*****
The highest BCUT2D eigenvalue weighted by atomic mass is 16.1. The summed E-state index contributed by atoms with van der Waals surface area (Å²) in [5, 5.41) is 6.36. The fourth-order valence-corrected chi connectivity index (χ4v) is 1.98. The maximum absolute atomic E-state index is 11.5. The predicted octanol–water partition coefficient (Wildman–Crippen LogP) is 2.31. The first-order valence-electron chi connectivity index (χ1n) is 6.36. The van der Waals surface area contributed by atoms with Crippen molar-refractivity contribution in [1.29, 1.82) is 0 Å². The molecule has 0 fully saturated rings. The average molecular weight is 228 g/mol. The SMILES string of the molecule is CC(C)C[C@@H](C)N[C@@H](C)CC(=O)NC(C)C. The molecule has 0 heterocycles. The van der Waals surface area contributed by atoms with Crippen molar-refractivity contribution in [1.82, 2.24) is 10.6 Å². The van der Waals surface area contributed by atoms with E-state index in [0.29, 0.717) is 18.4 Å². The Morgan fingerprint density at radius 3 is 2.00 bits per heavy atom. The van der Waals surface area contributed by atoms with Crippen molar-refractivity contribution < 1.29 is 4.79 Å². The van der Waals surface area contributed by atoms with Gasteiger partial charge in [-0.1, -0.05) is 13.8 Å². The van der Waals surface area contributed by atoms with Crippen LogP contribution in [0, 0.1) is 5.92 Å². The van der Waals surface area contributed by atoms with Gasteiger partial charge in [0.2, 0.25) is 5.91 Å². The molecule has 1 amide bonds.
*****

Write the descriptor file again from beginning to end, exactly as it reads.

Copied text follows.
The highest BCUT2D eigenvalue weighted by atomic mass is 16.1. The summed E-state index contributed by atoms with van der Waals surface area (Å²) in [5, 5.41) is 6.36. The fourth-order valence-corrected chi connectivity index (χ4v) is 1.98. The maximum absolute atomic E-state index is 11.5. The predicted octanol–water partition coefficient (Wildman–Crippen LogP) is 2.31. The first-order valence-electron chi connectivity index (χ1n) is 6.36. The van der Waals surface area contributed by atoms with Crippen molar-refractivity contribution in [1.29, 1.82) is 0 Å². The molecule has 0 fully saturated rings. The average molecular weight is 228 g/mol. The SMILES string of the molecule is CC(C)C[C@@H](C)N[C@@H](C)CC(=O)NC(C)C. The molecule has 0 heterocycles. The van der Waals surface area contributed by atoms with Crippen molar-refractivity contribution in [1.82, 2.24) is 10.6 Å². The van der Waals surface area contributed by atoms with E-state index in [0.29, 0.717) is 18.4 Å². The Morgan fingerprint density at radius 3 is 2.00 bits per heavy atom. The van der Waals surface area contributed by atoms with Crippen molar-refractivity contribution < 1.29 is 4.79 Å². The van der Waals surface area contributed by atoms with Gasteiger partial charge in [-0.1, -0.05) is 13.8 Å². The van der Waals surface area contributed by atoms with Crippen LogP contribution in [0, 0.1) is 5.92 Å². The van der Waals surface area contributed by atoms with Gasteiger partial charge in [0.2, 0.25) is 5.91 Å². The molecule has 1 amide bonds.